Money laundering reviews should influence financial stability assessments, says IMF

Thomson Reuters Accelus - Tue, 15 Jan 2013 12:49 GMT
Author: Compliance Complete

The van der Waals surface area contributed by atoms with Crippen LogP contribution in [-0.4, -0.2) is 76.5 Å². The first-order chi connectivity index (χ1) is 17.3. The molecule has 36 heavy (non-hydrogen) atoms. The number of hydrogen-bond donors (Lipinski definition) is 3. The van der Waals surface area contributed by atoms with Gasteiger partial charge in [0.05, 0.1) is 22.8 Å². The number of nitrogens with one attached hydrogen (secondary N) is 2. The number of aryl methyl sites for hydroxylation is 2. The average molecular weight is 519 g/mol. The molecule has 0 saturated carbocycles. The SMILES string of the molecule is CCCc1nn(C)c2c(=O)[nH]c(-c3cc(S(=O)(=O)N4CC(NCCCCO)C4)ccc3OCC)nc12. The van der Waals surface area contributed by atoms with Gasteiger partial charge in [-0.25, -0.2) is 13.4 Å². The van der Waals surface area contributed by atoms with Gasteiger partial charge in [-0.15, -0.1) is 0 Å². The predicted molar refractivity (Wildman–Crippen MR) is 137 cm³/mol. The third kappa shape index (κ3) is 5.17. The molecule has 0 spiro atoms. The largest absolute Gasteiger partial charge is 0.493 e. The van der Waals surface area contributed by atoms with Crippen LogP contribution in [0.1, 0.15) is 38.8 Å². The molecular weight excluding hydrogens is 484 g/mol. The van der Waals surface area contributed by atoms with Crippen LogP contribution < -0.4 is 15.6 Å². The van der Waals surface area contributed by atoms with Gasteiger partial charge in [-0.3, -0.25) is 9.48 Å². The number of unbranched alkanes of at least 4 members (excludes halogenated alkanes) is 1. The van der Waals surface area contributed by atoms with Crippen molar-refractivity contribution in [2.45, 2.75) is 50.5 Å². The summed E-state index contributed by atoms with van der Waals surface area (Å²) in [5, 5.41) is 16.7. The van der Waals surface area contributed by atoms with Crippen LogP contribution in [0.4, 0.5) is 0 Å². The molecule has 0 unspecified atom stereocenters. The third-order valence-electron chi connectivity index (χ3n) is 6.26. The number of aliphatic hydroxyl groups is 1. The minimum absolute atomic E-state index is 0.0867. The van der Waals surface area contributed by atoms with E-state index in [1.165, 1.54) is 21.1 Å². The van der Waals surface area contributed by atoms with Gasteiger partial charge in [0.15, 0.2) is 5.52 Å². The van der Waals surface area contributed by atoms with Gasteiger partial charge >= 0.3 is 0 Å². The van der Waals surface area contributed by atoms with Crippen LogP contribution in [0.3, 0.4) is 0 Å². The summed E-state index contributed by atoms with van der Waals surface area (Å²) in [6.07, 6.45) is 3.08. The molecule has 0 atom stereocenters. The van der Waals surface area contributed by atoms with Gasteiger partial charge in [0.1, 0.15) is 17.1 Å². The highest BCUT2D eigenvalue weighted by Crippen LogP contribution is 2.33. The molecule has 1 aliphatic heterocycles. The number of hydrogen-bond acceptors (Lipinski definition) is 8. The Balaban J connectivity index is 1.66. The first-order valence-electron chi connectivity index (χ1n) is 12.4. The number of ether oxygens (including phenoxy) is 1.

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By Martin Coyle Anti-money laundering and countering terrorist financing issues should be considered when assessing a country's financial stability, according to the International Monetary Fund (IMF). The global organisation has released a framework that deals with instances of money laundering deemed serious enough to threaten domestic stability and has called on its staff to report the issues when they occur. The IMF said money laundering, terrorist financing and related predicate crimes could undermine the stability of a country's financial system as well as its broader economy. It added that it might have "spill over" effects on global stability. "Threats to financial stability and macroeconomic performance can be directly attributable to money laundering and terrorist financing in certain cases, resulting, for example, in loss of access to global financial markets and destabilising inflows and outflows," the IMF said. One industry source told Compliance Complete that the review was fairly high level but could lead to future interesting conclusions. "The express inclusion of analysis as to whether financial crime in a jurisdiction is so bad that it could impact financial stability is going to make for some very interesting future country reports from the IMF," the source said. State of corruption The report used the example of convicted fraudster Allen Stanford's massive Ponzi scheme, which was based in Antigua and Barbuda. When his criminal enterprise collapsed in 2009 his bank, as well as a large part of the Antiguan economy, came tumbling down too. The island's GDP shrank by over 10 percent as a result. In countries where financial stability is compromised by the effects of money laundering the IMF said its staff should provide the authorities with policy advice on the measures that states should take to address such threats. The report said that "left unchecked" money laundering and predicate crimes enable criminals to amass wealth, power and influence that undermine the rule of law, and corrupt society and the economy. "AML/CFT controls, when effectively implemented, mitigate the adverse effects of criminal economic activity and promote integrity and stability in financial markets. Strong AML/CFT regimes enhance financial sector integrity and macroeconomic stability both on a national and international level," the report said. The IMF asserted that there are circumstances where money laundering can undermine the stability of a country's financial system or a broader economy. "The actual or perceived failure of a member to deal effectively with ML or TF may result in a loss of access of its financial system to global financial markets, with potentially negative consequences for financial stability and the economy as a whole." Weak frameworks The IMF explained that national supervisors often prohibit their banks from dealing with institutions from countries with weak AML frameworks or subject their transactions to tougher controls. It pointed to the Financial Action Task Force, which publishes lists of countries with perceived weaknesses in their anti-money laundering controls. The IMF also warned of "destabilising inflows and outflows", or hot money that can flow in and out of financial institutions. It said that illegal transactions that are significant in relation to the size of the country's formal sector could have a negative impact. It said that money laundering could be symptomatic of wider issues of financial sector fraud as well as problems related to the integrity of the country's regulatory framework. The report suggested that money laundering in one country could have a spill over effect on neighbouring states and lead to illicit money transfers. This could destabilise the country's economy. Decisive factors The IMF said that a decision to include anti-money laundering issues in a stability assessment would be based on an overall assessment of the country's circumstances. It would take account of whether: a country's access to global financial markets is vulnerable to AML/CFT-related sanctions and blacklisting; the actual or potential level of abuse of financial institutions as instrumentalities for ML or TF is large relative to the country's financial sector or GDP; the estimated level of proceeds of crime generated in the country is large relative to the country's formal sector (official) GDP; transactions in specific illegal markets (e.g., drug production and trafficking) are large relative to the country's formal sector (official) GDP; criminal elements own, control, or hold a significant proportion of financial sector assets, or a significant equity interest in key financial institutions; regulatory capture by criminal elements or weaknesses in the regulatory and criminal justice systems hamper effective supervision of the financial sector; there is a significant risk of financial sector fraud of a magnitude that could undermine the stability of the domestic financial system; corruption by government or elected officials is significant relative to the size of the economy or the government budget; and a recent terrorist attack or the threat of one makes key sectors vulnerable (e.g., banking, tourism, transportation, foreign investment), or the level and nature of terrorist incidents otherwise threaten domestic financial stability. The IMF paper follows a discussion by the fund's board in June 2011.